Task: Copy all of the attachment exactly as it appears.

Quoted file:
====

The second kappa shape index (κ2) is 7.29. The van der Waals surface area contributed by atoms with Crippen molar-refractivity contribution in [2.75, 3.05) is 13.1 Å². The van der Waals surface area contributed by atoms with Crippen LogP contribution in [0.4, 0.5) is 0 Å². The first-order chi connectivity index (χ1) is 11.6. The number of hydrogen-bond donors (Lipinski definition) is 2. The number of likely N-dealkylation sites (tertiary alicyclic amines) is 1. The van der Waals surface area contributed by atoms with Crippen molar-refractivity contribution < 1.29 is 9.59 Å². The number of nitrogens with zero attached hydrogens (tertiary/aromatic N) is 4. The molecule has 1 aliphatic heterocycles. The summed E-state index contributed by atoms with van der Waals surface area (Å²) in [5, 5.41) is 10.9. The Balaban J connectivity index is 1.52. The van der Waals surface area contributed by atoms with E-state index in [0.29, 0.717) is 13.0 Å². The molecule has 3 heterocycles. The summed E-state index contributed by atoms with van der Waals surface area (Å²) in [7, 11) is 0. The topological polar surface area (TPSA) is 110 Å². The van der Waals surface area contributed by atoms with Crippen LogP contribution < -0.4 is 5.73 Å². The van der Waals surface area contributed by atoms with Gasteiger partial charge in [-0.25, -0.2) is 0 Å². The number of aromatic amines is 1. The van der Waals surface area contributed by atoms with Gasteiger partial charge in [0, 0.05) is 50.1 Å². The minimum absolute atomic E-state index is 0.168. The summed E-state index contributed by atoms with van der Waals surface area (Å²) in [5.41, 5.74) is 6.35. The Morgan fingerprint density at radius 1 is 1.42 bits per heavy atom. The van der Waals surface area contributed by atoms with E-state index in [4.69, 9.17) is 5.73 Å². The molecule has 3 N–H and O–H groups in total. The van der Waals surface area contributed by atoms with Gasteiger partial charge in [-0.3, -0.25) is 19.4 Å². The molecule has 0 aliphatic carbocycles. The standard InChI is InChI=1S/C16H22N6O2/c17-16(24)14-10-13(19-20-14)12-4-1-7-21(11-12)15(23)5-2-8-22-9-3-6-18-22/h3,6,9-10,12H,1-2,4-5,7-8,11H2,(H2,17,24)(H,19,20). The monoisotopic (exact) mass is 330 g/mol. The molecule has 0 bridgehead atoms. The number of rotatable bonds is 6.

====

The second kappa shape index (κ2) is 7.29. The van der Waals surface area contributed by atoms with Crippen molar-refractivity contribution in [2.75, 3.05) is 13.1 Å². The van der Waals surface area contributed by atoms with Crippen LogP contribution in [0.4, 0.5) is 0 Å². The first-order chi connectivity index (χ1) is 11.6. The number of hydrogen-bond donors (Lipinski definition) is 2. The number of likely N-dealkylation sites (tertiary alicyclic amines) is 1. The van der Waals surface area contributed by atoms with Crippen molar-refractivity contribution < 1.29 is 9.59 Å². The number of nitrogens with zero attached hydrogens (tertiary/aromatic N) is 4. The molecule has 1 aliphatic heterocycles. The summed E-state index contributed by atoms with van der Waals surface area (Å²) in [5, 5.41) is 10.9. The Balaban J connectivity index is 1.52. The van der Waals surface area contributed by atoms with E-state index in [0.29, 0.717) is 13.0 Å². The molecule has 3 heterocycles. The summed E-state index contributed by atoms with van der Waals surface area (Å²) in [7, 11) is 0. The topological polar surface area (TPSA) is 110 Å². The van der Waals surface area contributed by atoms with Crippen LogP contribution < -0.4 is 5.73 Å². The van der Waals surface area contributed by atoms with Gasteiger partial charge in [-0.25, -0.2) is 0 Å². The number of aromatic amines is 1. The van der Waals surface area contributed by atoms with Gasteiger partial charge in [0, 0.05) is 50.1 Å². The minimum absolute atomic E-state index is 0.168. The summed E-state index contributed by atoms with van der Waals surface area (Å²) in [5.41, 5.74) is 6.35. The Morgan fingerprint density at radius 1 is 1.42 bits per heavy atom. The van der Waals surface area contributed by atoms with E-state index in [4.69, 9.17) is 5.73 Å². The molecule has 3 N–H and O–H groups in total. The van der Waals surface area contributed by atoms with Gasteiger partial charge in [-0.3, -0.25) is 19.4 Å². The molecule has 0 aliphatic carbocycles. The standard InChI is InChI=1S/C16H22N6O2/c17-16(24)14-10-13(19-20-14)12-4-1-7-21(11-12)15(23)5-2-8-22-9-3-6-18-22/h3,6,9-10,12H,1-2,4-5,7-8,11H2,(H2,17,24)(H,19,20). The monoisotopic (exact) mass is 330 g/mol. The molecule has 0 bridgehead atoms. The number of rotatable bonds is 6.